Nataja: When we write music we’re not looking for a particular sound, we just play what we want. There’s never a certain direction we try and head in. If it sounds good then we play it.
“A lot of people and the media will think it’s easier for us to get famous and win attention because somehow it’s still rare to see girls playing rock music and it makes me sad because people think we had the wrong reasons to start a band.”
Em: Noa, you mentioned Grace Jones, she’s one of the greatest performances I’ve ever seen.
Noa: Yes! She’s so amazing, so inspiring, just epic! She was really high when I saw her, she had a stripper on stage and wore this incredible African outfit with a whip and she sat on the security guard [laughs]. She was just amazing, so strong and cool.
Em: She’s just who we all wanna be when we grow up, right?
Noa: Oh yeah, but I don’t think I could ever be that cool.
Em: No, I don’t know if anyone can! We can dream. So I know the gender question will get thrown around a lot…
Naomi: It’s not something we even thought about until after we got involved in the music industry.
Noa: I think now that I’m especially getting into feminism, I have more awareness and confidence speaking about it. When we started three years ago it wasn’t something we’d ever thought about. Then after a couple of gigs we realised there weren’t any girls around, even the people who worked at the music venues were all men.
Nataja: We’d get comments from men saying, “Why do you girls play rock music?”
Noa: “Oh my god, can you play that guitar? Wow, that is so cute.” We were like, “Fuck. You.” It took us a couple of years to start getting respected. The other side of it is that we know because we are girls, a lot of people and the media will think it’s easier for us to get famous and win attention because somehow it’s still rare to see girls playing rock music and it makes me sad because people think we had the wrong reasons to start a band.
Nataja: That’s why I think people can accept us more now, because they have seen us. They hear the music, see us play and know we’re just about that.
Noa: We want to inspire other girls too, to tell them that it’s OK; you can be a girl, you can play guitar… It’s not like you have six fingers or something. When we did interviews with press in the beginning, we were like, “We don’t want to talk about our gender, we don’t want to talk about the fact we’re girls,” because we weren’t very confident about that topic and we just wanted to talk about the music and avoid those questions but now it’s something we want to do.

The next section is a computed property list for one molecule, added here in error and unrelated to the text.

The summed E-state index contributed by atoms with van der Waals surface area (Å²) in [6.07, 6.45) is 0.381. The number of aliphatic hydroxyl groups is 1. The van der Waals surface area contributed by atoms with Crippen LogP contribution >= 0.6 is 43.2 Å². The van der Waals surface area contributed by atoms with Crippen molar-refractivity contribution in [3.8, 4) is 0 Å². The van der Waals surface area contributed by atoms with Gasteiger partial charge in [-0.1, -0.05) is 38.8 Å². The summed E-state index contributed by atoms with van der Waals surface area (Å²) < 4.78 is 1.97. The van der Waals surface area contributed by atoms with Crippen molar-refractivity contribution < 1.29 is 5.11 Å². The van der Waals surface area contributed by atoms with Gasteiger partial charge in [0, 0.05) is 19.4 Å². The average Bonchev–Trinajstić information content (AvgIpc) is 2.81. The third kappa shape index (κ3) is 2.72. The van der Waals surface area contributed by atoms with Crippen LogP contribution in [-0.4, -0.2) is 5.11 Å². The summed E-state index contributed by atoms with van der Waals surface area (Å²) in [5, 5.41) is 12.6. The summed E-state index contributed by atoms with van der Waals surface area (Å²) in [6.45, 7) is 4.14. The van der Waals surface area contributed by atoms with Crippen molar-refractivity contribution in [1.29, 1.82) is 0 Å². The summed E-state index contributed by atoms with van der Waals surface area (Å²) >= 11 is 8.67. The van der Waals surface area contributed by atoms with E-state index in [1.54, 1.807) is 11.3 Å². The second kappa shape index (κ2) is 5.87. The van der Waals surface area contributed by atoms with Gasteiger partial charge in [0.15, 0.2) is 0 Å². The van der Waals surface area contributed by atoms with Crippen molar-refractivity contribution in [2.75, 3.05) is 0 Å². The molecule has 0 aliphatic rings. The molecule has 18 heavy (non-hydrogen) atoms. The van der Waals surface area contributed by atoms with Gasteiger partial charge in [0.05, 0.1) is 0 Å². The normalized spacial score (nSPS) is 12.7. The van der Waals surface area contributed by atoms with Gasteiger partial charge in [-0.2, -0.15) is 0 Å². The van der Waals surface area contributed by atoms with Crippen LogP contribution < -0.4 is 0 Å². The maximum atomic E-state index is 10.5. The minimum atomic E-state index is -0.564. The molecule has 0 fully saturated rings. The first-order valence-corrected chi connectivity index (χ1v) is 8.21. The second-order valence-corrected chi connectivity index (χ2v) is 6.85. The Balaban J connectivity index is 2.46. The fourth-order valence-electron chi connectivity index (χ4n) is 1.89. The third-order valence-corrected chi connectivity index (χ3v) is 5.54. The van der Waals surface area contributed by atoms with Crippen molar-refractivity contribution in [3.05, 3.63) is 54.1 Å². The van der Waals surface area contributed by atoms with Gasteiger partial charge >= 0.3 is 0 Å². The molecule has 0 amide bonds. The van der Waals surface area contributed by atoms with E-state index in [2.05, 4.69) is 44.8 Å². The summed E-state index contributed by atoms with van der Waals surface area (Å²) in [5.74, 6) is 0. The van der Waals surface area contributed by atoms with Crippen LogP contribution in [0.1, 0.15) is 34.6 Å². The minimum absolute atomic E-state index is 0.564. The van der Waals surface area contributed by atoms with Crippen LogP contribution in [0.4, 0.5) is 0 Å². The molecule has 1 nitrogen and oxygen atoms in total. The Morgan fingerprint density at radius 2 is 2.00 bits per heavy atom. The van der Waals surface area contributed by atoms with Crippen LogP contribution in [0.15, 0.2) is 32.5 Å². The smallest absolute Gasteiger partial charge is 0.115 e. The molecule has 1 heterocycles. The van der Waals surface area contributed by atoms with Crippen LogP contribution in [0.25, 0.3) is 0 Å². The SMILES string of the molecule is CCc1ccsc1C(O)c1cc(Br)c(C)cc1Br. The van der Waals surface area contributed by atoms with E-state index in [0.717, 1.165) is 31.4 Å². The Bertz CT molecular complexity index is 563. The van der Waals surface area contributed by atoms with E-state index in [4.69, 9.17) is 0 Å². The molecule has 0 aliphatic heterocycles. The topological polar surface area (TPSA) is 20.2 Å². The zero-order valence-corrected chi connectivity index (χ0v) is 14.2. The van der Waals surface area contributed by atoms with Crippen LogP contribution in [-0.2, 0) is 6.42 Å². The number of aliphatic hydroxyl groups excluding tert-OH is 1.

Nataja: Now we feel like we should use our voice. We also found we could inspire other girls to start playing music.
Em: You’ve got a live reputation that precedes you. How did you build that up?
Nataja: Last summer we were playing festivals in Denmark pretty much every week.
Naomi: We built a huge audience just through our live shows.
Noa: We only had a couple of double singles and no record label at the time.
Nataja: So it’s quite weird that we were able to play these big shows and people wanted to hear us when we didn’t really have any published music. We definitely focused more on live shows rather than recordings, but right now we’re working on our album.
Em: Being a family band, how do you think that effects how you work. Can it get pretty intense?
Naomi: Being sisters can be a benefit and also a negative issue but we’ve always just made music together.
Noa: I think because we’ve been together forever we can’t really separate being professional musicians and just being three sisters. Also because we’ve never played with any outsiders before, we don’t know how it would be so we have nothing to compare it to.
Nataja: We’ve all always had the same goal and the way we communicate when we play live, it’s almost like… [gestures between her’s and Noa’s head].
Noa: We don’t have to speak, we kind of know what the other is thinking. And another good thing is we can speak really really honestly with each other… We can maybe be kind of mean, but it all comes from a good place.